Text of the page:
Nayan Mongia's advice to Pant: 'Start keeping more at the nets'

The former Indian wicketkeeper, Nayan Mongia, understands what a player goes through in torrid times, and suggests Pant should take the net sessions seriously.

While Pant has struggled behind the stumps, his runs have also dried up. In the last five T20Is, Pant could only score 56 runs.   -  RAJEEV BHATT

It has been a bumpy ride for Rishabh Pant. The youngster, who broke into the international scene with much promise, now finds himself in a spot.

With former cricketers slamming him for his poor performances -- both with the bat and behind the stumps -- in the T20Is against South Africa and Bangladesh, the 22-year-old wicketkeeper-batsman is up for a stiff challenge.

And former India wicketkeeper, Nayan Mongia, has a suggestion for Pant -- ‘start keeping more at the nets’. Having spent more than a decade in international cricket, Mongia understands what a player goes through in torrid times, and suggests Pant should take the net sessions seriously.

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Keeping at the nets

“He (Pant) needs to keep more in the nets. That’s the most important thing for a keeper. Nowadays, you don’t get enough space for a keeper in the nets, but there should be five or six batsmen at the nets and he should stand behind the stumps as if he is playing a match,” Mongia told Sportstar.

These days, the concept of a nets session has also changed. Unlike yesteryear, now the batsmen sweat it out in an enclosure and there is no scope for a wicketkeeper to stand behind the stumps.

“But whatever limited time you get at the nets, you need to perfect your skills. If you take a good catch or effect a stumping at the nets session, that will boost the confidence. He needs to ensure that he doesn’t fumble at the nets,” Mongia said.

Recalling his playing days, Mongia said in those days, spending time with batsmen during the practice session would eventually boost the confidence of a stumper.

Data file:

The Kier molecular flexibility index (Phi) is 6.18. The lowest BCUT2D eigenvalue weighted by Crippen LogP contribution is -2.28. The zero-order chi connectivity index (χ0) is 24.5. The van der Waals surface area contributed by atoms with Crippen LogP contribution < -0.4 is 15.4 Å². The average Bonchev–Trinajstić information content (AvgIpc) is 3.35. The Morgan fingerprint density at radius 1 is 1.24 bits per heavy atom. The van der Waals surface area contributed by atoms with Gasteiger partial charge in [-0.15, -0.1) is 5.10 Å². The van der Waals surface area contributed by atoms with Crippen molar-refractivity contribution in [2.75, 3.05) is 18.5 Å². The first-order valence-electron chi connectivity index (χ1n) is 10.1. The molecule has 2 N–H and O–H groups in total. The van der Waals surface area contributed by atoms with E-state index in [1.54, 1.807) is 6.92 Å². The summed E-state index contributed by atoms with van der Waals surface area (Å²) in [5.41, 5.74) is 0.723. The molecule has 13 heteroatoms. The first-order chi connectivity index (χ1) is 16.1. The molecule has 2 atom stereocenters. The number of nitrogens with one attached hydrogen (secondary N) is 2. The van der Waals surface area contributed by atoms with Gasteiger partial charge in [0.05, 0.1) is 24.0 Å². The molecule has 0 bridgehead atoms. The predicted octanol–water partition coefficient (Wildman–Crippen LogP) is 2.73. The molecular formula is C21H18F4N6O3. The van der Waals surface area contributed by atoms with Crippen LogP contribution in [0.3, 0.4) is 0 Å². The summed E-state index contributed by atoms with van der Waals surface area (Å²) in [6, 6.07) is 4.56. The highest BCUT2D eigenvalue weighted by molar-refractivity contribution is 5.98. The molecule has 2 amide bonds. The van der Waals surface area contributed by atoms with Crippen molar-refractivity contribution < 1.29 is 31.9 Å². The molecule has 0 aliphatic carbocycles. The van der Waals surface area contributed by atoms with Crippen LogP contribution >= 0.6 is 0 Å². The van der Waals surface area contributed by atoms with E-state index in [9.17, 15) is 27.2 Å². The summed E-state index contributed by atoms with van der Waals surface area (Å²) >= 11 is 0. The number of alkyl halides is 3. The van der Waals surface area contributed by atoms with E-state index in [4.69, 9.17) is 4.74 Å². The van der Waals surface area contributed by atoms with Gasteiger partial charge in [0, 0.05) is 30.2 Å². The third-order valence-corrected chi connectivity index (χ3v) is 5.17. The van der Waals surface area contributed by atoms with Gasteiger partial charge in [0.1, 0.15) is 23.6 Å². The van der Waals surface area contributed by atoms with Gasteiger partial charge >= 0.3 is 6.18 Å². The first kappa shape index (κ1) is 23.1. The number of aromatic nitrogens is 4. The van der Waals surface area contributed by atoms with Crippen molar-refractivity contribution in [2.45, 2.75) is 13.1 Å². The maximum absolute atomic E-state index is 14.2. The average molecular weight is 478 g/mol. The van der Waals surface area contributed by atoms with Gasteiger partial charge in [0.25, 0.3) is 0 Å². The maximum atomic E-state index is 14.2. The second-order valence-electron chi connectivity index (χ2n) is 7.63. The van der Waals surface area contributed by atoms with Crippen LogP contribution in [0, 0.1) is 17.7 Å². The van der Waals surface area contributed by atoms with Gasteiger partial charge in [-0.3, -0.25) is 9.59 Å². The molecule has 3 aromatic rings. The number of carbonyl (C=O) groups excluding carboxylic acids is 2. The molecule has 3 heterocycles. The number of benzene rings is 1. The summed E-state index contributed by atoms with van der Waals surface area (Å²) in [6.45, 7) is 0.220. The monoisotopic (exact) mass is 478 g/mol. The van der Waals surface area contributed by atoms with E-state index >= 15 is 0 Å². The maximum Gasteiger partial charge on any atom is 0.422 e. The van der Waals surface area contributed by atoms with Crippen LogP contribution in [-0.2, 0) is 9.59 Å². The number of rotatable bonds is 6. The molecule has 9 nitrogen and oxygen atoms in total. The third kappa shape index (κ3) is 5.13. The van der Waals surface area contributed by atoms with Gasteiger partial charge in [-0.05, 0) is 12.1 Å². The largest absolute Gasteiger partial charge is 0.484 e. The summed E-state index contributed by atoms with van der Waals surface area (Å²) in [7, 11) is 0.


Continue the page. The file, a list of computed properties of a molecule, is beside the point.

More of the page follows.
“I used to practice as if I was playing in a match. I used to take hundreds of catches and would stand behind the stumps when five or six batsmen would be at the nets.

"I made sure that not a single ball slipped out of my gloves. It was also important to concentrate and focus on the ball. The basics had to be right and if the basics are right, you can’t make mistakes,” the former cricketer said.

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Healthy copmpetition

While Pant has struggled behind the stumps, his runs have also dried up. In the last five T20Is, Pant could only score 56 runs. And Mongia believes that a balancing act will help the youngster improve his game.

“He has looked more like a batsman than a keeper, but he needs to focus on his keeping as well. If you keep well, you will gain confidence in your batting and if you are batting well, you will be confident to stand behind the stumps. So, that balance has to be there,” Mongia said.

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“There is a lot of competition and quite a few other keepers are also in the line, so he needs to grab opportunities. He is a young talent, and I am sure, with his potential, he will go far…”

The 49-year-old Mongia, who quit the game in 2004, will be in action again at the Road Safety World Series -- which begins in February, next year. And he is looking forward to the new innings. “When the Road Safety World Series management approached me and told me that it’s for a good cause, I was very excited to play. I will once again get an opportunity to show my skills and will get to meet so many old friends. It’s challenging but I look forward to it,” Mongia said.

With the tournament set to be played in Mumbai and Pune, the organisers, on Wednesday, also announced a partnership with the Rotary Club of Mumbai (Khar).